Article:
It's a bit of a mixed bag for me with these three. The Iron Dram has a heaviness to it that I like but the oak is a bit overpowering at the same time. The True American Reserve is fruity on the nose but not so much on the palate. It's a light rum that I think would appeal to people who appreciate non sugared rum from Panama, like Grander.

The Bottled in Bond is a big winner for me. First time I tasted it was at Chicago rumfest. I instantly liked it. However, sitting at home with a full bottle can change things a bit. It did, I liked it even more. This is a very bold, round, flavourful and complex rum. It's heavy on the oak but not too heavy. It's remarkable how good this rum is at the young age of four years. Can you imagine how good it could be in another four years?!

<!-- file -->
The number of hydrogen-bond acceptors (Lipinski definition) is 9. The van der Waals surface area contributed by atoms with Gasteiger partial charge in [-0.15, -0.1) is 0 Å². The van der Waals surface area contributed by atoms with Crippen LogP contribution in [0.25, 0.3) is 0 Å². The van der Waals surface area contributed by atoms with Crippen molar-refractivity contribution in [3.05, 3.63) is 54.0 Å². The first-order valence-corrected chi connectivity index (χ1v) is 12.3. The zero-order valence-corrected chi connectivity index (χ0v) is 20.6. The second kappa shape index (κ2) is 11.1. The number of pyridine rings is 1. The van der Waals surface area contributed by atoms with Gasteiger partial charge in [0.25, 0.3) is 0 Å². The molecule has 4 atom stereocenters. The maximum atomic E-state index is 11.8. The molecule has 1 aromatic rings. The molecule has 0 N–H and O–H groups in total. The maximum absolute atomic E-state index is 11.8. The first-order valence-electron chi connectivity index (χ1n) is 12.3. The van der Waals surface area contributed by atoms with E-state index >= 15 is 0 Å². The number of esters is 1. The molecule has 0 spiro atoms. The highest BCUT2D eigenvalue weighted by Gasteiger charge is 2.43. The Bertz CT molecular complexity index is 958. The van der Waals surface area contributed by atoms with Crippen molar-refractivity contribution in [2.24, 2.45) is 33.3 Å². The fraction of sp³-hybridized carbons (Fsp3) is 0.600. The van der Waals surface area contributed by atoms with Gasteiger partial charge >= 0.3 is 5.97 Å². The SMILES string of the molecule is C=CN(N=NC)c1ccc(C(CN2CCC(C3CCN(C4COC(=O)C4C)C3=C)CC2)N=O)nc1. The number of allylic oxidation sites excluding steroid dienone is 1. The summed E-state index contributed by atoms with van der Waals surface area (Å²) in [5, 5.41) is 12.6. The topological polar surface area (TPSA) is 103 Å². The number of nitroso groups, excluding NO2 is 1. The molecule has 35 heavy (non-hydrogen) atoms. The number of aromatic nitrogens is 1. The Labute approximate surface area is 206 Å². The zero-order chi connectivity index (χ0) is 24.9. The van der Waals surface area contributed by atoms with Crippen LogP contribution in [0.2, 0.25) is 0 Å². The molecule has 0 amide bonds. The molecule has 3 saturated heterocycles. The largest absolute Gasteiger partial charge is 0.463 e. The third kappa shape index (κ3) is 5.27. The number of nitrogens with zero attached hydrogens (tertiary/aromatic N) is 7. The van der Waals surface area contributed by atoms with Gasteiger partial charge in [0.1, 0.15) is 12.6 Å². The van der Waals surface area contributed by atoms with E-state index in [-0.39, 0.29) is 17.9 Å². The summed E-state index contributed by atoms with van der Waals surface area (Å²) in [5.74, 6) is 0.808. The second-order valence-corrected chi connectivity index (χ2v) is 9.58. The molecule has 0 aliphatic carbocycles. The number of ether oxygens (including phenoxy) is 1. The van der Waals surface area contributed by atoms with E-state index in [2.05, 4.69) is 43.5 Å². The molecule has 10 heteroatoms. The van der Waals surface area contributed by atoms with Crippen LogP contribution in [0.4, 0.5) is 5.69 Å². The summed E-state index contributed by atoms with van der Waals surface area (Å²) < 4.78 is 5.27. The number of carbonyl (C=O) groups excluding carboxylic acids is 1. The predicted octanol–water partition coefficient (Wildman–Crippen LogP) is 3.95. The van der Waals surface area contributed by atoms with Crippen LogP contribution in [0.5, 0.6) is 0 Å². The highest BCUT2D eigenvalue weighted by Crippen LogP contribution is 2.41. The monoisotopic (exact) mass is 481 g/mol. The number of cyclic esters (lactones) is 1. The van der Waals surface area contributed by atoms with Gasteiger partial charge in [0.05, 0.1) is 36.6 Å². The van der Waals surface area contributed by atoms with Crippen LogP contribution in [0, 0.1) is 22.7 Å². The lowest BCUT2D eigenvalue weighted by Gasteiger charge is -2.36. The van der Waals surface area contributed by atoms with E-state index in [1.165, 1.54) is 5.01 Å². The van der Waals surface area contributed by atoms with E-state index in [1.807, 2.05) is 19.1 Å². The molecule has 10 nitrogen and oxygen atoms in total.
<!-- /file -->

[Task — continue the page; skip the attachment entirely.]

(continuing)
Maggie is doing an incredible job with these young rums. She's lifting the North American rum category to a higher level, all by herself. There is quite the variety of expressions you can buy and you might not like every single one of them, but the chances of purchasing something good are high. So buy this stuff! Even if it's just to make sure that Privateer still exists in another 4 years with Maggie at the helm, so I can taste the Bottled in Bond at 8 years and score it in the 90's!


Distiller’s Drawer #9 – The Iron Dram - 75

Distiller’s Drawer #21 – True American Reserve - 71

Distiller’s Drawer #31 – Bottled in Bond - 85

Click here for info on the scoring method.